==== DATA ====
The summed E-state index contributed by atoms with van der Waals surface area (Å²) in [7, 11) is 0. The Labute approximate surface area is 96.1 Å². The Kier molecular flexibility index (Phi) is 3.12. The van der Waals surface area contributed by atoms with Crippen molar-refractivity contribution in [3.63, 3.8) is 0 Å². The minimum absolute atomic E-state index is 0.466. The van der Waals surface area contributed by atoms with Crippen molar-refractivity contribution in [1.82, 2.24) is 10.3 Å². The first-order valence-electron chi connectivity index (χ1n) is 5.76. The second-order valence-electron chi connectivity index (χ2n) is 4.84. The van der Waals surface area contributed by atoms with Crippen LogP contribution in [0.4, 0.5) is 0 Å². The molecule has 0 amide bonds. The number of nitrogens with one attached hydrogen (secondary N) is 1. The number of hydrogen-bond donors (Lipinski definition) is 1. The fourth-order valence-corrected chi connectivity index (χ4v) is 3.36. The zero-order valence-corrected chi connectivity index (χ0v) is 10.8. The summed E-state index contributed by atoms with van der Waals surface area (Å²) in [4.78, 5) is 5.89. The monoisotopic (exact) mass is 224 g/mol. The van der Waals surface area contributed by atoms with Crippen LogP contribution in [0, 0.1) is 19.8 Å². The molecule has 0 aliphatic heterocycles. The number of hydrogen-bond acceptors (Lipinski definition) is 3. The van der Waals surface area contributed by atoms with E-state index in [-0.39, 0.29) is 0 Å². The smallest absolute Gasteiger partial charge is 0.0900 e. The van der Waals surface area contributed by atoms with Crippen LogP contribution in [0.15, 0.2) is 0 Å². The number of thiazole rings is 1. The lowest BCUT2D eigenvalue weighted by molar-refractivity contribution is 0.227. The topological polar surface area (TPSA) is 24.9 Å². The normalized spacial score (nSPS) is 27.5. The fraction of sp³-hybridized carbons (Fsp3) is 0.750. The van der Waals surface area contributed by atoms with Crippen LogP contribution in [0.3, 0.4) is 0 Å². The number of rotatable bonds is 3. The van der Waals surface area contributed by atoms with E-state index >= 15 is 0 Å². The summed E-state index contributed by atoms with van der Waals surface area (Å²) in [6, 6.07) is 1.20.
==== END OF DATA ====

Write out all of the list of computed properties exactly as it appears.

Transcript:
The summed E-state index contributed by atoms with van der Waals surface area (Å²) in [7, 11) is 0. The Labute approximate surface area is 96.1 Å². The Kier molecular flexibility index (Phi) is 3.12. The van der Waals surface area contributed by atoms with Crippen molar-refractivity contribution in [3.63, 3.8) is 0 Å². The minimum absolute atomic E-state index is 0.466. The van der Waals surface area contributed by atoms with Crippen molar-refractivity contribution in [1.82, 2.24) is 10.3 Å². The first-order valence-electron chi connectivity index (χ1n) is 5.76. The second-order valence-electron chi connectivity index (χ2n) is 4.84. The van der Waals surface area contributed by atoms with Crippen LogP contribution in [0.4, 0.5) is 0 Å². The molecule has 0 amide bonds. The number of nitrogens with one attached hydrogen (secondary N) is 1. The number of hydrogen-bond donors (Lipinski definition) is 1. The fourth-order valence-corrected chi connectivity index (χ4v) is 3.36. The zero-order valence-corrected chi connectivity index (χ0v) is 10.8. The summed E-state index contributed by atoms with van der Waals surface area (Å²) in [4.78, 5) is 5.89. The monoisotopic (exact) mass is 224 g/mol. The van der Waals surface area contributed by atoms with Crippen LogP contribution in [0, 0.1) is 19.8 Å². The molecule has 0 aliphatic heterocycles. The number of hydrogen-bond acceptors (Lipinski definition) is 3. The van der Waals surface area contributed by atoms with E-state index in [-0.39, 0.29) is 0 Å². The smallest absolute Gasteiger partial charge is 0.0900 e. The van der Waals surface area contributed by atoms with Crippen LogP contribution in [0.15, 0.2) is 0 Å². The number of thiazole rings is 1. The lowest BCUT2D eigenvalue weighted by molar-refractivity contribution is 0.227. The topological polar surface area (TPSA) is 24.9 Å². The normalized spacial score (nSPS) is 27.5. The fraction of sp³-hybridized carbons (Fsp3) is 0.750. The van der Waals surface area contributed by atoms with Crippen LogP contribution in [0.3, 0.4) is 0 Å². The number of rotatable bonds is 3. The van der Waals surface area contributed by atoms with E-state index >= 15 is 0 Å². The summed E-state index contributed by atoms with van der Waals surface area (Å²) in [6, 6.07) is 1.20.